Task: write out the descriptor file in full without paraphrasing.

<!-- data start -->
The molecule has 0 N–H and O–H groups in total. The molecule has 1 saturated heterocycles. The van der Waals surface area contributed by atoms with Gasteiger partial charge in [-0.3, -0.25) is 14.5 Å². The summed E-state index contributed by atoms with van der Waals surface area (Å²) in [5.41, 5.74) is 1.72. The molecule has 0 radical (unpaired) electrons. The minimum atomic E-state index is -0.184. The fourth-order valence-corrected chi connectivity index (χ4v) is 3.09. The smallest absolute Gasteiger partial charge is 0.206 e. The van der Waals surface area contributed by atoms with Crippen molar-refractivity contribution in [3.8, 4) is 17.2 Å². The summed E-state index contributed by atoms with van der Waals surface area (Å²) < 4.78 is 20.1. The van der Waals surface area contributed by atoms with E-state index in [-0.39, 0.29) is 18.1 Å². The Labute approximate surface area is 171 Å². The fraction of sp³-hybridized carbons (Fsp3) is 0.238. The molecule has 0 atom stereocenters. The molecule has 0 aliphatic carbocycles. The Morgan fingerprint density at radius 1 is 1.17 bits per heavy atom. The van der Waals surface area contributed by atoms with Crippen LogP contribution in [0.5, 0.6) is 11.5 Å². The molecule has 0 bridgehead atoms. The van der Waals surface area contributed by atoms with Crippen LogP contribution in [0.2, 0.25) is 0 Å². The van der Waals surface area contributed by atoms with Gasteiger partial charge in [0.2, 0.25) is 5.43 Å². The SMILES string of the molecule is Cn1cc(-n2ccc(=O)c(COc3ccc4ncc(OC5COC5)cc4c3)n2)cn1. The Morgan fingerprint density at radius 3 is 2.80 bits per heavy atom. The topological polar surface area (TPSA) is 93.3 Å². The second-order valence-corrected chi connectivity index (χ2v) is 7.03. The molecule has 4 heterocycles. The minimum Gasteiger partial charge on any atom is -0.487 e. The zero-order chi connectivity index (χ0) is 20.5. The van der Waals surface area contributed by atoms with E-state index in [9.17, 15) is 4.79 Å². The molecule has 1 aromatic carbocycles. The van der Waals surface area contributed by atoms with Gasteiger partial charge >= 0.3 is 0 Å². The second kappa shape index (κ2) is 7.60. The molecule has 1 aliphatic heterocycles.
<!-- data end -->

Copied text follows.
The molecule has 0 N–H and O–H groups in total. The molecule has 1 saturated heterocycles. The van der Waals surface area contributed by atoms with Gasteiger partial charge in [-0.3, -0.25) is 14.5 Å². The summed E-state index contributed by atoms with van der Waals surface area (Å²) in [5.41, 5.74) is 1.72. The molecule has 0 radical (unpaired) electrons. The minimum atomic E-state index is -0.184. The fourth-order valence-corrected chi connectivity index (χ4v) is 3.09. The smallest absolute Gasteiger partial charge is 0.206 e. The van der Waals surface area contributed by atoms with Crippen molar-refractivity contribution in [3.8, 4) is 17.2 Å². The summed E-state index contributed by atoms with van der Waals surface area (Å²) < 4.78 is 20.1. The van der Waals surface area contributed by atoms with E-state index in [-0.39, 0.29) is 18.1 Å². The Labute approximate surface area is 171 Å². The fraction of sp³-hybridized carbons (Fsp3) is 0.238. The molecule has 0 atom stereocenters. The molecule has 0 aliphatic carbocycles. The Morgan fingerprint density at radius 1 is 1.17 bits per heavy atom. The van der Waals surface area contributed by atoms with Crippen LogP contribution in [0.5, 0.6) is 11.5 Å². The molecule has 0 bridgehead atoms. The van der Waals surface area contributed by atoms with Crippen LogP contribution in [0.2, 0.25) is 0 Å². The van der Waals surface area contributed by atoms with Gasteiger partial charge in [0.2, 0.25) is 5.43 Å². The SMILES string of the molecule is Cn1cc(-n2ccc(=O)c(COc3ccc4ncc(OC5COC5)cc4c3)n2)cn1. The Morgan fingerprint density at radius 3 is 2.80 bits per heavy atom. The topological polar surface area (TPSA) is 93.3 Å². The second-order valence-corrected chi connectivity index (χ2v) is 7.03. The molecule has 4 heterocycles. The minimum Gasteiger partial charge on any atom is -0.487 e. The zero-order chi connectivity index (χ0) is 20.5. The van der Waals surface area contributed by atoms with E-state index in [9.17, 15) is 4.79 Å². The molecule has 1 aromatic carbocycles. The van der Waals surface area contributed by atoms with Gasteiger partial charge >= 0.3 is 0 Å². The second kappa shape index (κ2) is 7.60. The molecule has 1 aliphatic heterocycles.